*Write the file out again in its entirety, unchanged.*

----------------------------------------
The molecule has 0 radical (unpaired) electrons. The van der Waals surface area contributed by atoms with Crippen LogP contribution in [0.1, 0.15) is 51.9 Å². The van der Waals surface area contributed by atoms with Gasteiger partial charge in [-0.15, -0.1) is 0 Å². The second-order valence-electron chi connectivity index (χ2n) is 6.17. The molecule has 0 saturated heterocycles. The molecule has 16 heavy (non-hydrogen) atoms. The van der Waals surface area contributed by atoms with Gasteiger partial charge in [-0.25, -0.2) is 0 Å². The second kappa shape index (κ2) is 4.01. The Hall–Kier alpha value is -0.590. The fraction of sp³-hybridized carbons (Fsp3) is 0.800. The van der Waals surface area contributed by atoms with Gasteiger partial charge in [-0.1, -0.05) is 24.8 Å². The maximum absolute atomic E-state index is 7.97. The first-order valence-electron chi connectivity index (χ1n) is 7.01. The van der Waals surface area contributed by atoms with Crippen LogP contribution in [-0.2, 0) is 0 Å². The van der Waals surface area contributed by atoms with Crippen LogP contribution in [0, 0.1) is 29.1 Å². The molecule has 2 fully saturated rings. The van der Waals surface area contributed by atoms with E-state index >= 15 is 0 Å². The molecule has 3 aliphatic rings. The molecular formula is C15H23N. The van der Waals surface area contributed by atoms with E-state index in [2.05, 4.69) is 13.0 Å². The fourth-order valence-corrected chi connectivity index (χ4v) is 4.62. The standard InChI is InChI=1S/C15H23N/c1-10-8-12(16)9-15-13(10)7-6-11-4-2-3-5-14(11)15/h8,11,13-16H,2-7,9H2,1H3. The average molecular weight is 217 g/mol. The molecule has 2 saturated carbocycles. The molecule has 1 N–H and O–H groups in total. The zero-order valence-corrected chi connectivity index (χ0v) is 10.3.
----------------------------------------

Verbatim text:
The molecule has 0 radical (unpaired) electrons. The van der Waals surface area contributed by atoms with Crippen LogP contribution in [0.1, 0.15) is 51.9 Å². The van der Waals surface area contributed by atoms with Gasteiger partial charge in [-0.15, -0.1) is 0 Å². The second-order valence-electron chi connectivity index (χ2n) is 6.17. The molecule has 0 saturated heterocycles. The molecule has 16 heavy (non-hydrogen) atoms. The van der Waals surface area contributed by atoms with Gasteiger partial charge in [-0.25, -0.2) is 0 Å². The second kappa shape index (κ2) is 4.01. The Hall–Kier alpha value is -0.590. The fraction of sp³-hybridized carbons (Fsp3) is 0.800. The van der Waals surface area contributed by atoms with Gasteiger partial charge in [-0.1, -0.05) is 24.8 Å². The maximum absolute atomic E-state index is 7.97. The first-order valence-electron chi connectivity index (χ1n) is 7.01. The van der Waals surface area contributed by atoms with Crippen LogP contribution in [-0.2, 0) is 0 Å². The van der Waals surface area contributed by atoms with Crippen LogP contribution in [0, 0.1) is 29.1 Å². The molecule has 2 fully saturated rings. The van der Waals surface area contributed by atoms with E-state index >= 15 is 0 Å². The molecule has 3 aliphatic rings. The molecular formula is C15H23N. The van der Waals surface area contributed by atoms with E-state index in [2.05, 4.69) is 13.0 Å². The fourth-order valence-corrected chi connectivity index (χ4v) is 4.62. The standard InChI is InChI=1S/C15H23N/c1-10-8-12(16)9-15-13(10)7-6-11-4-2-3-5-14(11)15/h8,11,13-16H,2-7,9H2,1H3. The average molecular weight is 217 g/mol. The molecule has 2 saturated carbocycles. The molecule has 1 N–H and O–H groups in total. The zero-order valence-corrected chi connectivity index (χ0v) is 10.3.